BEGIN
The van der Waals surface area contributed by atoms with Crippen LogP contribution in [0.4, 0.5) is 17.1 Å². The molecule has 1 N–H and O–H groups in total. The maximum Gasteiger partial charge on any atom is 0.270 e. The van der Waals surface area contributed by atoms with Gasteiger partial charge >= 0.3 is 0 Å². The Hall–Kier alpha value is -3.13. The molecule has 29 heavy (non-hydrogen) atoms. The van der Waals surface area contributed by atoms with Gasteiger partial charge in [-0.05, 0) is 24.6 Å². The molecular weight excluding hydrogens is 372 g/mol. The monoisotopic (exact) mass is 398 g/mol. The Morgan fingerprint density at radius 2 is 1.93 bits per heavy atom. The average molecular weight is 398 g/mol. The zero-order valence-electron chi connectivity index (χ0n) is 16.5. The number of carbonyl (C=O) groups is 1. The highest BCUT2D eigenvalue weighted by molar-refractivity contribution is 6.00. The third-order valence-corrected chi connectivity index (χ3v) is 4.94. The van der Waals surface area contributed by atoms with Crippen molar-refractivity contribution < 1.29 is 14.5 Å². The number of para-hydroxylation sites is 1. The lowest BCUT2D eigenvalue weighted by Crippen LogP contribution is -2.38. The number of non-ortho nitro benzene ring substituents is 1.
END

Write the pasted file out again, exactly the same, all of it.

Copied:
The van der Waals surface area contributed by atoms with Crippen LogP contribution in [0.4, 0.5) is 17.1 Å². The molecule has 1 N–H and O–H groups in total. The maximum Gasteiger partial charge on any atom is 0.270 e. The van der Waals surface area contributed by atoms with Gasteiger partial charge >= 0.3 is 0 Å². The Hall–Kier alpha value is -3.13. The molecule has 29 heavy (non-hydrogen) atoms. The van der Waals surface area contributed by atoms with Gasteiger partial charge in [-0.05, 0) is 24.6 Å². The molecular weight excluding hydrogens is 372 g/mol. The monoisotopic (exact) mass is 398 g/mol. The Morgan fingerprint density at radius 2 is 1.93 bits per heavy atom. The average molecular weight is 398 g/mol. The zero-order valence-electron chi connectivity index (χ0n) is 16.5. The number of carbonyl (C=O) groups is 1. The highest BCUT2D eigenvalue weighted by molar-refractivity contribution is 6.00. The third-order valence-corrected chi connectivity index (χ3v) is 4.94. The van der Waals surface area contributed by atoms with Crippen molar-refractivity contribution < 1.29 is 14.5 Å². The number of para-hydroxylation sites is 1. The lowest BCUT2D eigenvalue weighted by Crippen LogP contribution is -2.38. The number of non-ortho nitro benzene ring substituents is 1.